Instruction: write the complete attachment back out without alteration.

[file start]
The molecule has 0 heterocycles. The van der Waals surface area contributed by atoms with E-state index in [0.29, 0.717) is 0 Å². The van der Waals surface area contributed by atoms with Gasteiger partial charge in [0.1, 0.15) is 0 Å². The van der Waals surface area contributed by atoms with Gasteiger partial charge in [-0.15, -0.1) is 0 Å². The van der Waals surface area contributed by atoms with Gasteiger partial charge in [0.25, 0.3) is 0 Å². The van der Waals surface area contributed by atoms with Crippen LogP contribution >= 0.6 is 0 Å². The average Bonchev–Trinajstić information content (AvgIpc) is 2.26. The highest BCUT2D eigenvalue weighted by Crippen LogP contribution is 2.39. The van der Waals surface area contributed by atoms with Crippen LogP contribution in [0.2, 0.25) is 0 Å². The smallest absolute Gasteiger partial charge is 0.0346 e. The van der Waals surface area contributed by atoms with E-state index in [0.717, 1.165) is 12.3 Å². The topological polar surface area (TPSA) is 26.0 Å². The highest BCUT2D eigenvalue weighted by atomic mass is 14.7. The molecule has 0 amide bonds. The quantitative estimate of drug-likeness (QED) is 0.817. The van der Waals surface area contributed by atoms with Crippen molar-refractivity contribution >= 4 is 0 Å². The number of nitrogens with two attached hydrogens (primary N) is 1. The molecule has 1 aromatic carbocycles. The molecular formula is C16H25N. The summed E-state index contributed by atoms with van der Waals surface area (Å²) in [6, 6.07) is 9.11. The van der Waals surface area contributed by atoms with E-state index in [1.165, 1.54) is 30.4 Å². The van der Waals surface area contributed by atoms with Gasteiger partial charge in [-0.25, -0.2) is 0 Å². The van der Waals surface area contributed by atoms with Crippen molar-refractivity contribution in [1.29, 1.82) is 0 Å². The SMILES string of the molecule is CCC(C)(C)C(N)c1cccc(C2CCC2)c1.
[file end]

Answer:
The molecule has 0 heterocycles. The van der Waals surface area contributed by atoms with E-state index in [0.29, 0.717) is 0 Å². The van der Waals surface area contributed by atoms with Gasteiger partial charge in [0.1, 0.15) is 0 Å². The van der Waals surface area contributed by atoms with Gasteiger partial charge in [-0.15, -0.1) is 0 Å². The van der Waals surface area contributed by atoms with Gasteiger partial charge in [0.25, 0.3) is 0 Å². The van der Waals surface area contributed by atoms with Crippen LogP contribution >= 0.6 is 0 Å². The average Bonchev–Trinajstić information content (AvgIpc) is 2.26. The highest BCUT2D eigenvalue weighted by Crippen LogP contribution is 2.39. The van der Waals surface area contributed by atoms with Crippen LogP contribution in [0.2, 0.25) is 0 Å². The smallest absolute Gasteiger partial charge is 0.0346 e. The van der Waals surface area contributed by atoms with E-state index in [0.717, 1.165) is 12.3 Å². The topological polar surface area (TPSA) is 26.0 Å². The highest BCUT2D eigenvalue weighted by atomic mass is 14.7. The molecule has 0 amide bonds. The quantitative estimate of drug-likeness (QED) is 0.817. The van der Waals surface area contributed by atoms with Crippen molar-refractivity contribution >= 4 is 0 Å². The number of nitrogens with two attached hydrogens (primary N) is 1. The molecule has 1 aromatic carbocycles. The molecular formula is C16H25N. The summed E-state index contributed by atoms with van der Waals surface area (Å²) in [6, 6.07) is 9.11. The van der Waals surface area contributed by atoms with E-state index in [1.165, 1.54) is 30.4 Å². The van der Waals surface area contributed by atoms with Gasteiger partial charge in [-0.25, -0.2) is 0 Å². The van der Waals surface area contributed by atoms with Crippen molar-refractivity contribution in [1.29, 1.82) is 0 Å². The SMILES string of the molecule is CCC(C)(C)C(N)c1cccc(C2CCC2)c1.